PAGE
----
The pendulum, I thought, will surely swing back to the middle; that is the nature of the pendulum.  But nine years later the arc of the swing is further to the right.  Sadly little has changed in any of those areas.  Attitudes have hardened, and as a reaction to a steady stream of would be terrorists, Muslim Americans are the subject of increasing stereotyping.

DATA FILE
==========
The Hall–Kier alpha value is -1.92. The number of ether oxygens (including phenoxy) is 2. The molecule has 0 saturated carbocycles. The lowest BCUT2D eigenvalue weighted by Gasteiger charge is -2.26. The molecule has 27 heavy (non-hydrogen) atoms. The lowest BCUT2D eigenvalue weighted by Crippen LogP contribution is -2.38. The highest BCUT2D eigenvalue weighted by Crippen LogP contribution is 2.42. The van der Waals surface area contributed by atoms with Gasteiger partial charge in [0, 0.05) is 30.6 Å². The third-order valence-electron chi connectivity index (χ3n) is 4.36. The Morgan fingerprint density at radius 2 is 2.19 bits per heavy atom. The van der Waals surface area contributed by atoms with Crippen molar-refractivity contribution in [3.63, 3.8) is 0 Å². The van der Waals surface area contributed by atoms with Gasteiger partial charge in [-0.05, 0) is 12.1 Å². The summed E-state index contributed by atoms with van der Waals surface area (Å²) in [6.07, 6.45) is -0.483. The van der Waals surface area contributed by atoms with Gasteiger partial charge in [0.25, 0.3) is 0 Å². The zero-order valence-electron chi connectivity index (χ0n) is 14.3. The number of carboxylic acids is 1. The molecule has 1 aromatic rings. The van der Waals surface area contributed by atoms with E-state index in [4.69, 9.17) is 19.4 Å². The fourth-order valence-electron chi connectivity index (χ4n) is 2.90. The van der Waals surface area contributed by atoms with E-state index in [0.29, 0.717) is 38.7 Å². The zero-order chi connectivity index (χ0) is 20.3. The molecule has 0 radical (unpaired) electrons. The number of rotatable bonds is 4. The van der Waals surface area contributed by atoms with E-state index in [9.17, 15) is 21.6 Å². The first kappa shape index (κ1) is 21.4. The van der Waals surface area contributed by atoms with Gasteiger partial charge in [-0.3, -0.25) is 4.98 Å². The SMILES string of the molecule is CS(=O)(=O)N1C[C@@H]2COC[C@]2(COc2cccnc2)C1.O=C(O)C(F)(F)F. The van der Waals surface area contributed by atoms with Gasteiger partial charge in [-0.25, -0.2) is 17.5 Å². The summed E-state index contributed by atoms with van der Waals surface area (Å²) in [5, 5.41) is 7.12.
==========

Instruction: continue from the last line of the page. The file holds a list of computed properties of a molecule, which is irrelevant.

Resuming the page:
Muslim ears and eyes area constantly assaulted by the word terror.  Robert Fisk summed it up in nicely in recent rant.  He said in part,  “Islamic Terror, Turkish terror, Hamas terror, Islamic Jihad terror, Hezbollah terror, Activist terror, War on Terror, Palestinian terror, Muslim terror, Iranian terror, Syrian terror” the use of the term goes on ad infinitum.  He went on to add “The lexicon is this: terror, terror, terror, terror, terror, terror, terror, terror, terror, terror, terror, terror, terror, terror, terror.———————We are in love with the word, we are seduced by it, fixated by it, attacked by it, assaulted by it, raped by it, and committed to it. It is love and sadism and death in one double vowel word.  The opening of every television symphony, the primetime theme song, the headline of every page.  A punctuation mark in our journalism, a semicolon, a comma, our most powerful full stop- terror terror terror terror terror. —————terror most of all its about the terror of power and the power of terror. Power and terror have become interchangeable, and we journalists have let this happen.”